We'd been planning on having her come visit for two weeks near Christmas but she'll face surgery tomorrow (Thurs 12/13), two days in the ICU, two weeks in the hospital, and four weeks or so in a rehab setting.  Of course, it took her by surprise and it took a bit to sink in, but she quickly committed to a great result.  She told the doctor she's going to make it home for Christmas...a goal that is probably tough to meet, but one that shows her tenacity and her commitment to beating yet another health demon.  She's a fighter and, while I'm sure she has moments of fear, she manages to keep a positive outlook.

There's a lot to learn here, a lot to admire.  I've heard more than one doctor say that commitment to healing is a key part of success, especially in very serious cases.  While I do consider myself a fighter, I'm definitely not the most positive person.  Admiration of my Uncle and MM's Mom won't immediately change that, but they are still such great role models.  I know all patients could benefit from just a fraction of their bravery. 

P.S.  Not related at all, and a bit awkward to add, but do remember my first giveaway ends 12/14.  I may be a bit delayed, but the winner should be up by Saturday night if I can't get online on Friday.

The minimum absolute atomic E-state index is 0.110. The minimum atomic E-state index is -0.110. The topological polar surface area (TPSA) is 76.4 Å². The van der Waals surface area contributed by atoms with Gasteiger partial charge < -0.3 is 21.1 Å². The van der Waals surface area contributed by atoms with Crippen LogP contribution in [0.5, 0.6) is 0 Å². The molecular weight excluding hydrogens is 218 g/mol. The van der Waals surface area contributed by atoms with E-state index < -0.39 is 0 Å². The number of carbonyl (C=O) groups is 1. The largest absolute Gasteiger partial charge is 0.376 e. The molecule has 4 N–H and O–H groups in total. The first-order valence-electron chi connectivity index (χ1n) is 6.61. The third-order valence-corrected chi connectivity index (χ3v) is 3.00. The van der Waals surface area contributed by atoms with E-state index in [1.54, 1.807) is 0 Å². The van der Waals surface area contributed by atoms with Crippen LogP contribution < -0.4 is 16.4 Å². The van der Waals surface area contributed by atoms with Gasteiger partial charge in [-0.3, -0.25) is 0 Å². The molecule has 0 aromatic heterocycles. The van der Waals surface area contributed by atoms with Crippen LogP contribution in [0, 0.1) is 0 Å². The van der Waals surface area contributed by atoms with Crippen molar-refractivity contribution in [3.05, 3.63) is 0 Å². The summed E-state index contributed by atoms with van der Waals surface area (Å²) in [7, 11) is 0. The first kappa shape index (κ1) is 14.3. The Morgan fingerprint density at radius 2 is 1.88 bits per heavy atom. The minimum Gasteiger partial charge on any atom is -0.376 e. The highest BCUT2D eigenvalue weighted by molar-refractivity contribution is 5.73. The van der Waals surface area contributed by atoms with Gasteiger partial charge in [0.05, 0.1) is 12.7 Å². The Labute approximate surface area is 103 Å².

Friday, December 7, 2012

Review & Giveaway (My First!): Confessions of Joan The Tall (Joan Cusack Handler)

I confess...I get excited when I get to be part of blogger-based events.  This is my second time as part of a "TLC Book Tours" and I want to welcome anyone who stumbled on my little corner of the internet from the group. 

This coming-of-age memoir is written in the voice of the author at age 11.  It takes the form of a journal and often feels more "spoken" than written (although, in true tween-style, Joan capitalizes and underlines for feeling and emphasis).  Joan is trying to reconcile Catholic teachings and traditions with the expanding social world of an adolescent.  She worries a lot about sin and her soul as well as about pleasing her father, whom she idolizes.  Joan's well-meaning mother tries to help her fit in socially, often through clothes.  Joan also has three siblings: a teen sister whose popularity Joan envies, a close-in-age brother who torments her, and a younger brother who is less-developed and seems to be the child at the "before" end of the adolescent spectrum.  Joan struggles a lot socially, in part because of her 5'11.5" frame and also because of a number of health woes (some likely tied to stress).